Virus isolation data from clinics in Iquitos indicated that DENV transmission started to increase in late 2001 and early 2002, but was predominantly DENV-1. By March 2002, DENV-3 virus isolates predominated. In addition there were 2 isolates of the Asian serotype of DENV-2 in early 2002 (Kochel et al. unpublished) and presentation of the first clear clinical cases of DF were observed in our school cohort. The initial increase in DENV-1 transmission supports the idea that entomological and environmental conditions had become favorable for virus transmission. DENV-3 had been present in northwestern Peru since 2000 and Guayaquil, Ecuador since 1999 . There was also virological evidence of DENV-3 circulation in 2001 in Pucallpa and Yarinacocha, both cities located on a major route of river travel and commerce to the south of Iquitos in the Amazon Basin and connected by road to Lima, the capital of Peru . We speculate that the relatively rapid replacement of DENV-1 with DENV-3 and the failure to see continued transmission of Asian DENV-2 can be explained by short term cross protection to heterologous serotypes by recent DENV infections. Nearly the entire Iquitos population was susceptible to DENV-3, whereas seroprevalence rates indicated high rates of previous infection with DENV-1 and DENV-2, and upon introduction of DENV-3 the low percentage of people susceptible to DENV-1 or DENV-2 would be even further reduced by the cross-protective response following DENV-3 infection. A similar pattern was observed recently with the 2008 introduction of DENV-4 into Iquitos .
Infection rates steadily increased throughout 2002 to a peak level of 89 SC per 100 p-years, and rates of clinically apparent disease increased from 13 cases/100 p-years to 19 cases/100 p-years at risk. Transmission decreased dramatically after a city-wide vector intervention based around household ultra low volume adulticide applications and larvicide treatment of Ae. aegypti-producing containers (Morrison et al unpublished). In 2004, another outbreak of DF and the first documented cases (7) of DHF were observed. Although no DHF cases were observed in our school surveillance study, reports from local health officials indicated that severe cases of severe illness were observed only during periods of intense transmission at the end of 2002 and again in 2004 (Sihuincha, personal communication) indicating that, in Iquitos, slowing the force of infection with an effective vector control program had beneficial public health consequences.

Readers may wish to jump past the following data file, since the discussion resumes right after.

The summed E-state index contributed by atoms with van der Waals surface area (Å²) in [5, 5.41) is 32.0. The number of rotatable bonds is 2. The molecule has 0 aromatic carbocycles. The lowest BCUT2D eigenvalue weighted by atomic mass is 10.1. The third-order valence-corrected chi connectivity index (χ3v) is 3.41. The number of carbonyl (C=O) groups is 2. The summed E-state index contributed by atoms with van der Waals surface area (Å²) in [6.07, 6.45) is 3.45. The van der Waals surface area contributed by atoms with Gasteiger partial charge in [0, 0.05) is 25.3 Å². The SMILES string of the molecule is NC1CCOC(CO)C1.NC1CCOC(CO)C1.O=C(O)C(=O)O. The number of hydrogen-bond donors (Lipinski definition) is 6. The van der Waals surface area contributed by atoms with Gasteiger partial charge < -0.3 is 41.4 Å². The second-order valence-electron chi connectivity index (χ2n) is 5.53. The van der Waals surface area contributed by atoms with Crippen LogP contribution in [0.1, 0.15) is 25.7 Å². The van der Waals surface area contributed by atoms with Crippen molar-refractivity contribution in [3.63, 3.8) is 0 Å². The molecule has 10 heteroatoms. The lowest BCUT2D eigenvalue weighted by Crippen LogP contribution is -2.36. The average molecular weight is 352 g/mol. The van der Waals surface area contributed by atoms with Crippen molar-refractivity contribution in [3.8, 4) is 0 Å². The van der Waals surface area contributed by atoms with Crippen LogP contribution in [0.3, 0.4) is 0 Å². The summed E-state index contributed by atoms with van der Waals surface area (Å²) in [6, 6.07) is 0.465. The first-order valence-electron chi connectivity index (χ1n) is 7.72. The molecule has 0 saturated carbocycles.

The spatial evolution of the epidemic illustrated that dengue viruses spread rapidly and moved through different areas of the city at different times. Clinically apparent illness providing the earliest evidence of transmission indicated that infected people were scattered across the city, implicating human movement in the dispersal of virus because flying infected Ae. aegypti would not move those distances in that short a time period . Within geographic zones, patterns appeared to reflect the suitability of local conditions for transmission of pathogen. For instance, the timing of peak transmission varied from as early as the January–April 2002 trimester to as late as the same trimester in 2003. In addition, the neighborhood whose peak transmission occurred last in 2003 also had the lowest seroprevalence rates at baseline, which we attribute to consistently lower Ae. aegypti indices . Spatial patterns in seroincidence did not follow seroprevalence patterns prior to 2001, but did afterwards. This indicates these areas were of high risk, but herd immunity probably prevented higher transmission rates.
An important observation is the fluctuation in ratio of apparent to inapparent case rates observed over the course of the study. Prior to June 2001 the apparent to inapparent ratio was comparable to that reported by Endy et al.  in Thailand, before increasing to 5:1 during the initiation of the DENV-3 outbreak (Figure 5). In 2003 the ratio increased steadily to 40:1 for the period between September 2003–May 2004 and 24:1 during the last half of 2004 when significant clinical disease was observed. This higher ratio of asymptomatic or subclinical cases after May 2003 may in part be due to a decrease in force of infection owing to vector control interventions. After August 2003, additional individuals were recruited into the school surveillance study and the community-based part of the study was discontinued. It is possible that our methodological shift affected the efficiency of our surveillance, but the dramatic shift in incidence of apparent dengue cases is difficult to explain except through positive impact of herd immunity.